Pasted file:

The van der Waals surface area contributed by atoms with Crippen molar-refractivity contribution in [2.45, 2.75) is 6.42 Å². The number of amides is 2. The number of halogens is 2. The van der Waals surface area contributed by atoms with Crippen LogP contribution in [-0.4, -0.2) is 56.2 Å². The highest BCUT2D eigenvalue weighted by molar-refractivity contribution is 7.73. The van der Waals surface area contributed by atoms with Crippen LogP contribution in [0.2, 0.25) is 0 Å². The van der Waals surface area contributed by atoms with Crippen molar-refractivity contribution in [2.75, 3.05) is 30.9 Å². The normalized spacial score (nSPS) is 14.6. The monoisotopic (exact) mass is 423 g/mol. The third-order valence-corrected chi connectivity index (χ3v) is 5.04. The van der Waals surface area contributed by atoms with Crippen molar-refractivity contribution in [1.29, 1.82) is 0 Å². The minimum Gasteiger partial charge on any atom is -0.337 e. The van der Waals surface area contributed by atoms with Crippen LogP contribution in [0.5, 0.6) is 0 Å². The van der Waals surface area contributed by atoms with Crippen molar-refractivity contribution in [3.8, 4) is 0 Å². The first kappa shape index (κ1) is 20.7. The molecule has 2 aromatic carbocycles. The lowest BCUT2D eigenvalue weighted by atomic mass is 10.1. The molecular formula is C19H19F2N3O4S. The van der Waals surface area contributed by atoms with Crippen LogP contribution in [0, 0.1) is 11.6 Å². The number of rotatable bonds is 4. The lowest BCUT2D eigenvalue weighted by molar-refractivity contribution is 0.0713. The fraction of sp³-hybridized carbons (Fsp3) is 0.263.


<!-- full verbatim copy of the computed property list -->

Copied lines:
The van der Waals surface area contributed by atoms with Crippen molar-refractivity contribution in [2.45, 2.75) is 6.42 Å². The number of amides is 2. The number of halogens is 2. The van der Waals surface area contributed by atoms with Crippen LogP contribution in [-0.4, -0.2) is 56.2 Å². The highest BCUT2D eigenvalue weighted by molar-refractivity contribution is 7.73. The van der Waals surface area contributed by atoms with Crippen LogP contribution in [0.2, 0.25) is 0 Å². The van der Waals surface area contributed by atoms with Crippen molar-refractivity contribution in [2.75, 3.05) is 30.9 Å². The normalized spacial score (nSPS) is 14.6. The monoisotopic (exact) mass is 423 g/mol. The third-order valence-corrected chi connectivity index (χ3v) is 5.04. The van der Waals surface area contributed by atoms with Crippen molar-refractivity contribution in [1.29, 1.82) is 0 Å². The minimum Gasteiger partial charge on any atom is -0.337 e. The van der Waals surface area contributed by atoms with Crippen LogP contribution in [0.5, 0.6) is 0 Å². The van der Waals surface area contributed by atoms with Crippen molar-refractivity contribution in [3.8, 4) is 0 Å². The first kappa shape index (κ1) is 20.7. The molecule has 2 aromatic carbocycles. The lowest BCUT2D eigenvalue weighted by atomic mass is 10.1. The molecular formula is C19H19F2N3O4S. The van der Waals surface area contributed by atoms with Crippen LogP contribution in [0, 0.1) is 11.6 Å². The number of rotatable bonds is 4. The lowest BCUT2D eigenvalue weighted by molar-refractivity contribution is 0.0713. The fraction of sp³-hybridized carbons (Fsp3) is 0.263.